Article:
• zooey says

      I am positively gob-smacked that someone just tried to call ‘reverse-racism’ on a blog such as this, and think they could get away with it.

    • northstargirl says

      And Ben, your comment also raises a question: Which one of you is trying to make the best of having been dealt a bad hand and is working hard to improve their life, and which one is so smug in their self-righteous, know-it-all certainty they’re unable to realize it’s made them into an utterly repulsive human being?

    • jamessweet says

      I’m wondering why Ben is wasting his time commenting on a blog when he could be out there building highways and putting out fires.

  8. says

    Once again, great post! 😀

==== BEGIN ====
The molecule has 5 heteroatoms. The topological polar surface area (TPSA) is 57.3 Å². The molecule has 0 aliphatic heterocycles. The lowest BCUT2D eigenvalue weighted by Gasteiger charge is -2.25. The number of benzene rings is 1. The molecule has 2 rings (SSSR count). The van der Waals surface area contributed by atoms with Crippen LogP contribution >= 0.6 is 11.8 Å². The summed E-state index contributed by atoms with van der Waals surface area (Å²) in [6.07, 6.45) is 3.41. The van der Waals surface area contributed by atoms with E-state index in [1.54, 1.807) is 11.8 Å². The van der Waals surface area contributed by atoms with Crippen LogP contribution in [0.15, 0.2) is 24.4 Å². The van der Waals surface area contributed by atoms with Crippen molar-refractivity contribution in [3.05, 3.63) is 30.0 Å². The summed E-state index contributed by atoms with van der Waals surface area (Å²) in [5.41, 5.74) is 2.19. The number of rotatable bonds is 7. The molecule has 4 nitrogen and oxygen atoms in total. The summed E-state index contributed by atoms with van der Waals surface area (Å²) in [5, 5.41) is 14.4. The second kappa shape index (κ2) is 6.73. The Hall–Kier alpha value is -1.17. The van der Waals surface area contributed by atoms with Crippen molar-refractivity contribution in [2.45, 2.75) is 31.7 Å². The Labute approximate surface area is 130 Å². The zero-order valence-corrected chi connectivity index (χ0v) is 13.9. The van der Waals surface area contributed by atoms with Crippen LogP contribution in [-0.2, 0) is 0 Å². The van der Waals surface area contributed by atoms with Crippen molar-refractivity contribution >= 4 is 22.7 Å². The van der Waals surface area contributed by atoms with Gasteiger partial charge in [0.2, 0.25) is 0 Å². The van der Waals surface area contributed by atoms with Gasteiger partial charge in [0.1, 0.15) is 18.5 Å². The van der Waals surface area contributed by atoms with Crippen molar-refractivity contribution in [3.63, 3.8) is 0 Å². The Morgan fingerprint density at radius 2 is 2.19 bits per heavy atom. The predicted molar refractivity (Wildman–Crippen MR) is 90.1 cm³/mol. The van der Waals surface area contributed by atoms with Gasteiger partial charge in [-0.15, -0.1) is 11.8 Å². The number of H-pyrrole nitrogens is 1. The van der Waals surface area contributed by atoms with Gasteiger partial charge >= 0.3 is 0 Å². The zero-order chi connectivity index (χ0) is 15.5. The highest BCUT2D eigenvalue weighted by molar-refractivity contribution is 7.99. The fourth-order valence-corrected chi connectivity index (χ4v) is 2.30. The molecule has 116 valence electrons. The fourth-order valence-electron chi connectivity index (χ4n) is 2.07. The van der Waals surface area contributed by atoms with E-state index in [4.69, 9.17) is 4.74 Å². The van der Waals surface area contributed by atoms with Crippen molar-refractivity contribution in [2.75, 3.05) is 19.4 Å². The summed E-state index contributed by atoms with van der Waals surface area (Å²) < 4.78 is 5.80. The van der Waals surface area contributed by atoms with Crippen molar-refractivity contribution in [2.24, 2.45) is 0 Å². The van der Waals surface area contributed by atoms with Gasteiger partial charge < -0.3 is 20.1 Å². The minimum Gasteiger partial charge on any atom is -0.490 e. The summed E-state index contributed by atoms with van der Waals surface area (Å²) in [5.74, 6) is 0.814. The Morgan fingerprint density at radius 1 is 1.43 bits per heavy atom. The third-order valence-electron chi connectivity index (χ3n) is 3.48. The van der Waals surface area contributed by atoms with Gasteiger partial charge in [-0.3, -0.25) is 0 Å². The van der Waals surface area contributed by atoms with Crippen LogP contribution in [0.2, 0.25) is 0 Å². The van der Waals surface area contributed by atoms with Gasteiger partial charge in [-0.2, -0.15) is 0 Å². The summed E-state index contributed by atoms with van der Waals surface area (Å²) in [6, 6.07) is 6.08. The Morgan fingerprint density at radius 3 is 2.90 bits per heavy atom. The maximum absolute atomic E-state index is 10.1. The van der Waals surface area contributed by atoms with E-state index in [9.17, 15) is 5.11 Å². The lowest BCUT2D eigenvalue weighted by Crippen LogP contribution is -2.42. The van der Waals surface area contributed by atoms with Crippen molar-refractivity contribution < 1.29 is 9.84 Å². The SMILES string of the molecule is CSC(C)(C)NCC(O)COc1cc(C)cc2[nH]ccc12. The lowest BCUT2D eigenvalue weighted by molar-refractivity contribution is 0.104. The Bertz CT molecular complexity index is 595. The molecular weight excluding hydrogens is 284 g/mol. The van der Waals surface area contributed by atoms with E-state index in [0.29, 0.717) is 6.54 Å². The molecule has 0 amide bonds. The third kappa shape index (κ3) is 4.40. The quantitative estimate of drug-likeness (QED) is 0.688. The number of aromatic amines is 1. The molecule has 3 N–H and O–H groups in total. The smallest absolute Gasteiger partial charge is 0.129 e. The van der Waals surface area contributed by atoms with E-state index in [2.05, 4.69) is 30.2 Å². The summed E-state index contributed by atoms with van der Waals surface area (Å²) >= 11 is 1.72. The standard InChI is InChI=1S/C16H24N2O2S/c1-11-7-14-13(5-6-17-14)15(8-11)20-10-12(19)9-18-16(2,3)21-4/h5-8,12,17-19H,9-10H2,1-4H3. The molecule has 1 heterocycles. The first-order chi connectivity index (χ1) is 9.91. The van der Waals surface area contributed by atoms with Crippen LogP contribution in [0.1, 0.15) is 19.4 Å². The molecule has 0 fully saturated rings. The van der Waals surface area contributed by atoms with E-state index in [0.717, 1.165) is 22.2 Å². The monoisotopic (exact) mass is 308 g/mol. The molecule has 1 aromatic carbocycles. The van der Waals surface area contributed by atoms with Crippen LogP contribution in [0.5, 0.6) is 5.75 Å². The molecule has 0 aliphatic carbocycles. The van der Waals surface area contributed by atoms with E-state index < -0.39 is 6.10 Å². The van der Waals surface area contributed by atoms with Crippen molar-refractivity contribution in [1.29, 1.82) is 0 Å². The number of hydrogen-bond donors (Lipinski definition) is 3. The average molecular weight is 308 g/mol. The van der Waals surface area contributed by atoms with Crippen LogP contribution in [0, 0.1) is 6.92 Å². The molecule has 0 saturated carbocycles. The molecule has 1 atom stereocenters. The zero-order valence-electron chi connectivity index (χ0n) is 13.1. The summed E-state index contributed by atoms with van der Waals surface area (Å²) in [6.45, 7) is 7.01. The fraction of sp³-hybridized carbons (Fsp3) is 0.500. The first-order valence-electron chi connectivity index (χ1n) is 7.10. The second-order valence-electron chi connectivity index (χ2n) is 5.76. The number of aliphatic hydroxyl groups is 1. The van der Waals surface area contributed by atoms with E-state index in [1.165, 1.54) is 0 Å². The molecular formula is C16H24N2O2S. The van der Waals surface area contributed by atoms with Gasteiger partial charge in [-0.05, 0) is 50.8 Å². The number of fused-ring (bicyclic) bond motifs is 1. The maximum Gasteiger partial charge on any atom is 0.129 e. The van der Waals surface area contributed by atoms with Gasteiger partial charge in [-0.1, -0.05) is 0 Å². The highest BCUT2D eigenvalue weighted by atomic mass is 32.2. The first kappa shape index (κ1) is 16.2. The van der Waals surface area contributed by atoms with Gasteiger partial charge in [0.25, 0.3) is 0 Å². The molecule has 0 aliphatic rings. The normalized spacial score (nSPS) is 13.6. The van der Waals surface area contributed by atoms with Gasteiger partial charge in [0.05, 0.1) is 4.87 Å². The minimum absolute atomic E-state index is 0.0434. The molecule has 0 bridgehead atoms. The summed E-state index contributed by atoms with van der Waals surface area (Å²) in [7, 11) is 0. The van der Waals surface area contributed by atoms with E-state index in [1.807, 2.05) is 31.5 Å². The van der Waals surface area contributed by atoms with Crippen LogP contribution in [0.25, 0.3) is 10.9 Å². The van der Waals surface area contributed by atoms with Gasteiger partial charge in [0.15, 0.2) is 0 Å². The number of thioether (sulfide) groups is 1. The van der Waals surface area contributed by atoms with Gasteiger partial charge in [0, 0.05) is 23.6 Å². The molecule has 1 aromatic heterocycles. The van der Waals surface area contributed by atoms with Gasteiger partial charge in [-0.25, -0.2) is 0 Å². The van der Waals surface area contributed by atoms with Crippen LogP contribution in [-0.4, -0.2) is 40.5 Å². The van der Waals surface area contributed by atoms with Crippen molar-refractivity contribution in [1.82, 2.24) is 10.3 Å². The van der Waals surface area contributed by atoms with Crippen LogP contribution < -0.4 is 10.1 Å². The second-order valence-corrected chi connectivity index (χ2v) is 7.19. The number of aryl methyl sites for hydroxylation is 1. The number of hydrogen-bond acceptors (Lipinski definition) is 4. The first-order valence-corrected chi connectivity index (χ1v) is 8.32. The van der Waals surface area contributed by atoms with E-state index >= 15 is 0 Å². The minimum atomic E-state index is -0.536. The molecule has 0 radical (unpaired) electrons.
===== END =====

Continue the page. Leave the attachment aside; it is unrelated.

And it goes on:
It’s quite absurd how prevalent DIYing is in the community, especially considering how most medical professionals who are experience with trans related medicine are completely aware of the situation. And yet nothing changes. If I hadn’t started spiro of my own accord, I wouldn’t have been able to get my therapist to cut down her wait for full HRT by a month (which was still too long to wait, so again, I did it myself). If I had waited for her, and then for an endocrinologists appointment, and then for blood tests and a second appointment (I was told not to expect a prescription on the first visit, since that would be for introductions and arranging tests; but then, she didn’t know I has been on hormones for two weeks at the point she wrote the letter), after all that I would most likely have been on HRT for at most a month now, instead of 5.5. And this was only gatekeeping-lite, since I was only supposed to be waiting 3 months for my letter. AND my therapist is trans herself… I can’t quite imagine what might have happened if I’d gone to the cis psychiatrist my cis GP recommended…